Six impossible things

From the mailbag, #2

Where do you start when you write a story? With characters, setting, conflict…?

It depends on the story. Sometimes, it starts with characters; sometimes, with setting; sometimes, with plot; sometimes with a situation or an idea; sometimes with a theme… It really doesn’t matter where the story starts, as long as it has all the crucial bits in it when it’s finished. I’ve started stories from an idea for a character, from a mental image that I wanted to explain, from a situation that I wanted to explain, from a title I wanted a story for, from a plot description, from playing a game… Even for the same author (me), stories don’t all start in the same place, and different authors really don’t all work the same.

Do you hand write and then word process? Or just word process?

I’ve been touch-typing since I was sixteen; I type MUCH faster than I hand-write, and with about the same facility (by which I mean, I don’t think about what my fingers are doing when I type, any more than I think about how to shape the letters when I hand-write — I just think what I want to say and write/type it). So I prefer to type straight into the computer (or laptop) when I can. If I can’t for some reason, then I’ll hand-write.

Were you good in your English classes in high school?

I was pretty good — not top of the class, but I was still in Honors English, and I took a class in journalism for one quarter. I never took any English classes after high school, which I sometimes regret…although I really don’t know which college classes I would have chosen not to take, in order to replace them with English. I figured that college was my chance to find out all sorts of things that I’d never had a chance to learn before, so for my “English, history, and art” distribution requirement, I took things like “Art of the Far East” and “History of India” and “Medieval French Society.” I figured that I’d probably read plenty enough English on my own … and I did, though perhaps not quite as many “classics” as the college professors might have liked.

Do you always choose an audience before beginning to write?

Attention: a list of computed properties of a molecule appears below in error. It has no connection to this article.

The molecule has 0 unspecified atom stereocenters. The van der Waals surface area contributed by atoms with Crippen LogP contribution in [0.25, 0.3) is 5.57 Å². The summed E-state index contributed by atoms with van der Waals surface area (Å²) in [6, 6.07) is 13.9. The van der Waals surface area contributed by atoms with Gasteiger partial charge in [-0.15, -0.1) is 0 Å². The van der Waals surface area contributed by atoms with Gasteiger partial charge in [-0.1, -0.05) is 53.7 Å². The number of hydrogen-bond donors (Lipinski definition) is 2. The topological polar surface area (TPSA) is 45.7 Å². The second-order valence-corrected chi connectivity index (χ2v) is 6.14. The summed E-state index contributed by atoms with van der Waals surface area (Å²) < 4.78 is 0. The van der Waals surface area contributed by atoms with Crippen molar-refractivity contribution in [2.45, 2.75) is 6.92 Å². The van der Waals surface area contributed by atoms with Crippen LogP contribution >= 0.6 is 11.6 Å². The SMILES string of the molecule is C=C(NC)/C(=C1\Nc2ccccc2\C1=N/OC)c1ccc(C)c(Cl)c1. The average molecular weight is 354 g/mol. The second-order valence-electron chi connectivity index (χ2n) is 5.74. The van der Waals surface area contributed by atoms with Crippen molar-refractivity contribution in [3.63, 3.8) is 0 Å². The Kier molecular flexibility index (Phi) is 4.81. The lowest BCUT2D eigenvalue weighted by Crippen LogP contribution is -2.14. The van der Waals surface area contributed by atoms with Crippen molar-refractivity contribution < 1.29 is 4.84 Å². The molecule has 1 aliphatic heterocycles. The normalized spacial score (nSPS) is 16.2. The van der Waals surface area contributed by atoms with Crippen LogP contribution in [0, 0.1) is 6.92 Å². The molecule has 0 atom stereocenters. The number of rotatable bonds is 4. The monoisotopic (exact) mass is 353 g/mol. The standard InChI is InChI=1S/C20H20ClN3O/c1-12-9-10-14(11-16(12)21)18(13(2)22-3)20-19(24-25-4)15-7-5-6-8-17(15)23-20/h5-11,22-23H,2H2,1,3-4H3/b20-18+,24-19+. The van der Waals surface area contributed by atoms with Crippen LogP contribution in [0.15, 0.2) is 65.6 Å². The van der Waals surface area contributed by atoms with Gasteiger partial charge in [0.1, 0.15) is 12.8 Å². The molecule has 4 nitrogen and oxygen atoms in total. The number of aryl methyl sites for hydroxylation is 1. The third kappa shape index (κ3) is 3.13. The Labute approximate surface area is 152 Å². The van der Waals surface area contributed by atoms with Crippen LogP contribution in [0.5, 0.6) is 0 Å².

Never. Unless you want to say that the audience is me. I write books I would like to read; fortunately, I have broad enough tastes that a lot of other people turn out to like the same sorts of things I like, so I can sell what I write and make a living at it. But the only time I ever worried about “the audience” at all was when I was writing the Star Wars middle-school novelizations, and that was only because I was a little worried about whether my editor would make me simplify the vocabulary because of the grade level (he didn’t).

If I wrote Easy Readers or chapter books, which are aimed at people who are just learning how to read, then I would have to think about the audience a bit before I sat down to write, because those types of books frequently have specific limitations in vocabulary and/or sentence structure. But for any other type of book – and here I’m including all genres and age-ranges, from middle-school on up to adult fiction – my philosophy is, write it first and then try to figure out who it’s going to sell to.  Because for me (and many, many of the other writers I know), worrying about “the audience” while writing is vastly counter-productive – not only does it slow down the writing process, it frequently ends up messing up the story because the writer starts second-guessing his/her ideas.

  1. I especially like your comment about writing for you. As much as I want to be published, I do all my writing for me and I enjoy rereading my fiction as much as rereading my favourite published authors.

    • Alex – In the past 30 years or so, I’ve watched a lot of people break in to professional publishing, and all of the ones I know personally have done it by NOT paying attention to some hypothetical audience. I understand that there are writers who have done it this way (nothing in writing seems to be 100%, works-for-everyone), but I don’t actually know any of them.

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